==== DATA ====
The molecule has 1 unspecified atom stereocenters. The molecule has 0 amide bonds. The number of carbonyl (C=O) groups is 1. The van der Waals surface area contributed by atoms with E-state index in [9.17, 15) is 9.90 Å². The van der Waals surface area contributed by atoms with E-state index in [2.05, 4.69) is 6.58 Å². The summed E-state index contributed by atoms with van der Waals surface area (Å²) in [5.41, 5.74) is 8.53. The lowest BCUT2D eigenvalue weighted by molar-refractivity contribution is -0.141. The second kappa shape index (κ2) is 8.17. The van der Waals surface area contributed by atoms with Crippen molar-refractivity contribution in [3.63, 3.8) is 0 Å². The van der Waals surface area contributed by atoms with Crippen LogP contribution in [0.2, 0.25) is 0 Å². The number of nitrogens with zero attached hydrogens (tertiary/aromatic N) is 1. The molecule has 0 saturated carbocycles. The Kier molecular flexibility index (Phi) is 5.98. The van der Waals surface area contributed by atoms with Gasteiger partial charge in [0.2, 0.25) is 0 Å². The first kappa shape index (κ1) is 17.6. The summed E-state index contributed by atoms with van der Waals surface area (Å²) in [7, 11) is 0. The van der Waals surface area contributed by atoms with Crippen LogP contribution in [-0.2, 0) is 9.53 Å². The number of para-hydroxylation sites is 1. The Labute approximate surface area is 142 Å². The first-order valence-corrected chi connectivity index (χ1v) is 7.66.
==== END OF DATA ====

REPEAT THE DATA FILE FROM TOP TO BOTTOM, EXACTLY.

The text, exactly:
The molecule has 1 unspecified atom stereocenters. The molecule has 0 amide bonds. The number of carbonyl (C=O) groups is 1. The van der Waals surface area contributed by atoms with E-state index in [9.17, 15) is 9.90 Å². The van der Waals surface area contributed by atoms with E-state index in [2.05, 4.69) is 6.58 Å². The summed E-state index contributed by atoms with van der Waals surface area (Å²) in [5.41, 5.74) is 8.53. The lowest BCUT2D eigenvalue weighted by molar-refractivity contribution is -0.141. The second kappa shape index (κ2) is 8.17. The van der Waals surface area contributed by atoms with Crippen molar-refractivity contribution in [3.63, 3.8) is 0 Å². The van der Waals surface area contributed by atoms with Crippen LogP contribution in [0.2, 0.25) is 0 Å². The number of nitrogens with zero attached hydrogens (tertiary/aromatic N) is 1. The molecule has 0 saturated carbocycles. The Kier molecular flexibility index (Phi) is 5.98. The van der Waals surface area contributed by atoms with Gasteiger partial charge in [0.2, 0.25) is 0 Å². The first kappa shape index (κ1) is 17.6. The summed E-state index contributed by atoms with van der Waals surface area (Å²) in [7, 11) is 0. The van der Waals surface area contributed by atoms with Crippen LogP contribution in [-0.2, 0) is 9.53 Å². The number of para-hydroxylation sites is 1. The Labute approximate surface area is 142 Å². The first-order valence-corrected chi connectivity index (χ1v) is 7.66.